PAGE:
deleuze’s hume (the copy principle, &c.)

July 23, 2014 § Leave a comment


The Scottish Enlightenment philosopher David Hume (1711-1776) in §II “Of the Origin of Ideas,” from his 1748 book An Enquiry Concerning Human Understanding (hereafter: the Enquiry), outlines what has come to be known as the ‘copy principle.’[1] Hume’s empiricism divides human perceptions into two types: impressions and ideas. This fundamental principle has to do with the way we immediately perceive things empirically and that those perceptions become ideas. The means that the ideas are brought to the mind—via memory and imagination—from the sensual impressions is known as the copy principle. In short, ideas are copies of sense impressions. In the 20th century, the French post-structuralist philosopher Gilles Deleuze (1925-1995) writes about David Hume’s empiricism with creative and unexpected modifications.[2] In this post it will be argued that there is not simply one standard direction in which to read Hume, and that Deleuze’s approach offers a perspective that not only respects Hume’s position, as it originates with the copy principle, but it also radicalizes Hume’s empiricism to become Deleuze’s unique (un-Kantian) concept of transcendental empiricism. But, before we step into Deleuze’s innovations, Hume’s copy principle will be outlined as it was put forth in the Enquiry.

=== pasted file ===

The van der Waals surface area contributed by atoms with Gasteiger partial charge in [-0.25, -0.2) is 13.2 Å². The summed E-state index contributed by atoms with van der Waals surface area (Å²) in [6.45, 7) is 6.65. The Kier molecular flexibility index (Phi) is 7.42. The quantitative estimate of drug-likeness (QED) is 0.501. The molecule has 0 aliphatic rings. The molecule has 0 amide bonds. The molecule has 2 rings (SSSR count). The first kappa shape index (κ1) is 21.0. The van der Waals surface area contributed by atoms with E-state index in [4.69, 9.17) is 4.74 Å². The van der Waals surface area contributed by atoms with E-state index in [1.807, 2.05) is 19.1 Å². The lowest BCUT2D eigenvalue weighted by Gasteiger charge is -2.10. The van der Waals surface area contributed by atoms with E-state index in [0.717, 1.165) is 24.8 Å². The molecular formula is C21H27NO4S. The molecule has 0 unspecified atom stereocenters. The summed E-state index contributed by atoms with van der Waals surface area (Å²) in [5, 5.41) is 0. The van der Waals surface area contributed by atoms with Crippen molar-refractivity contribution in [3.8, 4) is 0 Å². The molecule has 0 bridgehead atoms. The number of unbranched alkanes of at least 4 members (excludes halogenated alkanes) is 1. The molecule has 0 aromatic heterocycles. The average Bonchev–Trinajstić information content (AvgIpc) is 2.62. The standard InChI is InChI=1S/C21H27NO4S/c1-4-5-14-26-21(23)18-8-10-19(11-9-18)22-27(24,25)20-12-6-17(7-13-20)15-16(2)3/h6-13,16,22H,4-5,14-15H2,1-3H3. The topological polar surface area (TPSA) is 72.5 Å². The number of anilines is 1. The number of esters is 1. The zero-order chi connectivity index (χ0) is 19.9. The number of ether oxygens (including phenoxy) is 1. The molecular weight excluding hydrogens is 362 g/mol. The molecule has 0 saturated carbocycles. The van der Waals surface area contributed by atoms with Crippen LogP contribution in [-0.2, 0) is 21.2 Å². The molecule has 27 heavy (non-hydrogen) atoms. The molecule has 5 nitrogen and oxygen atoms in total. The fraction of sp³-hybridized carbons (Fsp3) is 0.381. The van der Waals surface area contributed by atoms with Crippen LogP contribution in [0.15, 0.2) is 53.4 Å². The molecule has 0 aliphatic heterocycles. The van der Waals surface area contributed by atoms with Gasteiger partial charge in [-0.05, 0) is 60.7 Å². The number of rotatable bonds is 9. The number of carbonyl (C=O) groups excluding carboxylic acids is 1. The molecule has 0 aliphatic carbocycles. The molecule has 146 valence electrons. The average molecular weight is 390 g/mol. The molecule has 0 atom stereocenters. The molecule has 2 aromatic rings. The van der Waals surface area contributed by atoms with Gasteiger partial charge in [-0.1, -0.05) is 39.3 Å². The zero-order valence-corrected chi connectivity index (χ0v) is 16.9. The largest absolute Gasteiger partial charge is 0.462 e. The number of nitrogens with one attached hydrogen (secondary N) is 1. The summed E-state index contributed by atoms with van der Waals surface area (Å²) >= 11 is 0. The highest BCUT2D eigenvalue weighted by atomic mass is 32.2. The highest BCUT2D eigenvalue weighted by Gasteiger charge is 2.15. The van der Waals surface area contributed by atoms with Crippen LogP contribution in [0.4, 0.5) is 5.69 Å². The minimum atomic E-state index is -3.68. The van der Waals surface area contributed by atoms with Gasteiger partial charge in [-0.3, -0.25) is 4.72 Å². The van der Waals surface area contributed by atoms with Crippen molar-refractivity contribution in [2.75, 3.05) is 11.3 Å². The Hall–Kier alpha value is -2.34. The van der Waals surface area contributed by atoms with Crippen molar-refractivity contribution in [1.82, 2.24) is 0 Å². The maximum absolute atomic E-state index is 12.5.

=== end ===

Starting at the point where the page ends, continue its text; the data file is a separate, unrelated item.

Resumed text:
§I. Hume’s Copy Principle: Hume doesn’t formally call his principle ‘the copy principle,’ it has this name due to the fact that, for Hume, our ideas are copied from impressions, and that even if there is an association of ideas brought together by other ideas, those ideas can always be traced and found to originate (copied) from primary sense data, otherwise known as impressions. Hume divides perception into two basic ‘classes’: ideas and impressions. (A) Ideas: “the less forcible and lively are commonly denominated thought or ideas” (¶3).[3] For ideas, Hume illustrates the difference between being told about love and having an idea of what it is, which is a lot different than actually feeing in love. In other words, an idea of love cannot be the same as feeing in the passionate throes of love. The former (idea) is a less robust version of the latter (impression). (B) And there are impressions: “by the term impression, then, I mean all our more lively perceptions, when we hear, or see, or feel, or love, or hate, or desire, or will” (¶3).[4] From this, it should be noticed that the impressions are not simply, sense data alone, but the impressions are also passionate, emotive and willful. As in the love example, Hume humorously characterizes the passion of love as being that of “disorders and agitations” (¶2).[5] Hume writes “All our ideas or more feeble perceptions are copies of our more lively ones” (¶5).[6] Again, an idea of love is to be sharply distinguished from feeing in love. To repeat a small step further, Hume’s description of ideas presents them as compounded by various elements of sense data “We shall always find that every idea which we examine is copied from a simple impression” (¶6).[7] Following the copy principle, ideas are threaded together by the three principles of association: resemblance, contiguity and cause and effect.